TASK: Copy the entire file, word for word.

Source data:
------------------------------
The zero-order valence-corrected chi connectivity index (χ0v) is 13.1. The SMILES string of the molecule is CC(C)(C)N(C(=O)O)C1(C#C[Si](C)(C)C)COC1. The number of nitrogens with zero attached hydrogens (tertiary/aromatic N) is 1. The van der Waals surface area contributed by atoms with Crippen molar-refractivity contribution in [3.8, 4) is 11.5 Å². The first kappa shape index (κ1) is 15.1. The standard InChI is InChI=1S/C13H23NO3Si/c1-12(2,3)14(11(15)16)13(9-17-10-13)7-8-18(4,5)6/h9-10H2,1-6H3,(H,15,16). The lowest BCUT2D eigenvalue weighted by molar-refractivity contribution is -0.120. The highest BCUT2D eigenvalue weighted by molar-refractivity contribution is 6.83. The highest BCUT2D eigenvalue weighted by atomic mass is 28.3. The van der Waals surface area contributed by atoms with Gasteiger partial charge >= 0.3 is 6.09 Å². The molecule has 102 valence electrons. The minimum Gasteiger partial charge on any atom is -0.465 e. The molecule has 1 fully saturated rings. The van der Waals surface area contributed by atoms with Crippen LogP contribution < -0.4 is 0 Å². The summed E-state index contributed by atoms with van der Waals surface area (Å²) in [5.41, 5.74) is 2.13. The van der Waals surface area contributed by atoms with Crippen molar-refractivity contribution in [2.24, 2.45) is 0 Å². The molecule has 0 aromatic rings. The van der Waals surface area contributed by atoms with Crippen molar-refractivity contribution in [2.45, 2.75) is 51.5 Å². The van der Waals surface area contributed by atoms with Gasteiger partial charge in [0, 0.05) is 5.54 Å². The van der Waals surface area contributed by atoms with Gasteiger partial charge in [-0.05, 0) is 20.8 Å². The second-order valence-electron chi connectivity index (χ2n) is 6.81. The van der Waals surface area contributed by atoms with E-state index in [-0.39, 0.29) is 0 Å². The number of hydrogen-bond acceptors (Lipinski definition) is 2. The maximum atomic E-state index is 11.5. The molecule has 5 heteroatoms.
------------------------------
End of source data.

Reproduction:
The zero-order valence-corrected chi connectivity index (χ0v) is 13.1. The SMILES string of the molecule is CC(C)(C)N(C(=O)O)C1(C#C[Si](C)(C)C)COC1. The number of nitrogens with zero attached hydrogens (tertiary/aromatic N) is 1. The van der Waals surface area contributed by atoms with Crippen molar-refractivity contribution in [3.8, 4) is 11.5 Å². The first kappa shape index (κ1) is 15.1. The standard InChI is InChI=1S/C13H23NO3Si/c1-12(2,3)14(11(15)16)13(9-17-10-13)7-8-18(4,5)6/h9-10H2,1-6H3,(H,15,16). The lowest BCUT2D eigenvalue weighted by molar-refractivity contribution is -0.120. The highest BCUT2D eigenvalue weighted by molar-refractivity contribution is 6.83. The highest BCUT2D eigenvalue weighted by atomic mass is 28.3. The van der Waals surface area contributed by atoms with Gasteiger partial charge >= 0.3 is 6.09 Å². The molecule has 102 valence electrons. The minimum Gasteiger partial charge on any atom is -0.465 e. The molecule has 1 fully saturated rings. The van der Waals surface area contributed by atoms with Crippen LogP contribution < -0.4 is 0 Å². The summed E-state index contributed by atoms with van der Waals surface area (Å²) in [5.41, 5.74) is 2.13. The van der Waals surface area contributed by atoms with Crippen molar-refractivity contribution in [2.24, 2.45) is 0 Å². The molecule has 0 aromatic rings. The van der Waals surface area contributed by atoms with Crippen molar-refractivity contribution in [2.45, 2.75) is 51.5 Å². The van der Waals surface area contributed by atoms with Gasteiger partial charge in [0, 0.05) is 5.54 Å². The van der Waals surface area contributed by atoms with Gasteiger partial charge in [-0.05, 0) is 20.8 Å². The second-order valence-electron chi connectivity index (χ2n) is 6.81. The van der Waals surface area contributed by atoms with E-state index in [-0.39, 0.29) is 0 Å². The number of hydrogen-bond acceptors (Lipinski definition) is 2. The maximum atomic E-state index is 11.5. The molecule has 5 heteroatoms.